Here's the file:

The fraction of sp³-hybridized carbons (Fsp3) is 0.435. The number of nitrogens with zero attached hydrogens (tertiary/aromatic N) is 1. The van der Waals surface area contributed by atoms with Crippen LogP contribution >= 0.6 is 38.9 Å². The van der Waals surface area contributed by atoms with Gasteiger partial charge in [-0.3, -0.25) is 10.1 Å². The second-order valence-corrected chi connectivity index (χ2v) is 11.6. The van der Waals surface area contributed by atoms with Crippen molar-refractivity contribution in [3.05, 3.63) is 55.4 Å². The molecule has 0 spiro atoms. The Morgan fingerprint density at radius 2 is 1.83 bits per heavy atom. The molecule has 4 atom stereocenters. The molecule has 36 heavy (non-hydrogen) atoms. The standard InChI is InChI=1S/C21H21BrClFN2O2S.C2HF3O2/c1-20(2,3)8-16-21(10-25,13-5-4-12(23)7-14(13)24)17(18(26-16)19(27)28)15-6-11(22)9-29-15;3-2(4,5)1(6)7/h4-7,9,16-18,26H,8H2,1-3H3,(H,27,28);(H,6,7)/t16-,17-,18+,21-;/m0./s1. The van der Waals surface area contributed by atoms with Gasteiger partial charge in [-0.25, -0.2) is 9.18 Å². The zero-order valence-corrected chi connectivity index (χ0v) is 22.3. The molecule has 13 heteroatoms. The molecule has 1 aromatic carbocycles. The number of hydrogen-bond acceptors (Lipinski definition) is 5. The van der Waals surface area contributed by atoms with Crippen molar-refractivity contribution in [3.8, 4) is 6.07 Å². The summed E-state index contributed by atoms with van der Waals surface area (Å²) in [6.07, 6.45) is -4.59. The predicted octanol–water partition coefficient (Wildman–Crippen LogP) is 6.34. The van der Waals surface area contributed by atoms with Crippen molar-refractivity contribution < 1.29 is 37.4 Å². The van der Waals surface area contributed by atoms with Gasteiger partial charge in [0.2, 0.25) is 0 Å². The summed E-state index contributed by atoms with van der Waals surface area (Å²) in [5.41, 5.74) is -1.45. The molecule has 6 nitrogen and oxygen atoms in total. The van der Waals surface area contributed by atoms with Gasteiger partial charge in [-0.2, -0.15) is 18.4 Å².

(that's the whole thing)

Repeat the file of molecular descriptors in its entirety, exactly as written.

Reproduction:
The fraction of sp³-hybridized carbons (Fsp3) is 0.435. The number of nitrogens with zero attached hydrogens (tertiary/aromatic N) is 1. The van der Waals surface area contributed by atoms with Crippen LogP contribution >= 0.6 is 38.9 Å². The van der Waals surface area contributed by atoms with Gasteiger partial charge in [-0.3, -0.25) is 10.1 Å². The second-order valence-corrected chi connectivity index (χ2v) is 11.6. The van der Waals surface area contributed by atoms with Crippen molar-refractivity contribution in [3.05, 3.63) is 55.4 Å². The molecule has 0 spiro atoms. The Morgan fingerprint density at radius 2 is 1.83 bits per heavy atom. The molecule has 4 atom stereocenters. The molecule has 36 heavy (non-hydrogen) atoms. The standard InChI is InChI=1S/C21H21BrClFN2O2S.C2HF3O2/c1-20(2,3)8-16-21(10-25,13-5-4-12(23)7-14(13)24)17(18(26-16)19(27)28)15-6-11(22)9-29-15;3-2(4,5)1(6)7/h4-7,9,16-18,26H,8H2,1-3H3,(H,27,28);(H,6,7)/t16-,17-,18+,21-;/m0./s1. The van der Waals surface area contributed by atoms with Gasteiger partial charge in [-0.25, -0.2) is 9.18 Å². The zero-order valence-corrected chi connectivity index (χ0v) is 22.3. The molecule has 13 heteroatoms. The molecule has 1 aromatic carbocycles. The number of hydrogen-bond acceptors (Lipinski definition) is 5. The van der Waals surface area contributed by atoms with Crippen molar-refractivity contribution in [3.8, 4) is 6.07 Å². The summed E-state index contributed by atoms with van der Waals surface area (Å²) in [6.07, 6.45) is -4.59. The predicted octanol–water partition coefficient (Wildman–Crippen LogP) is 6.34. The van der Waals surface area contributed by atoms with Crippen molar-refractivity contribution < 1.29 is 37.4 Å². The van der Waals surface area contributed by atoms with Gasteiger partial charge in [0.2, 0.25) is 0 Å². The summed E-state index contributed by atoms with van der Waals surface area (Å²) in [5.41, 5.74) is -1.45. The molecule has 6 nitrogen and oxygen atoms in total. The van der Waals surface area contributed by atoms with Gasteiger partial charge in [-0.2, -0.15) is 18.4 Å².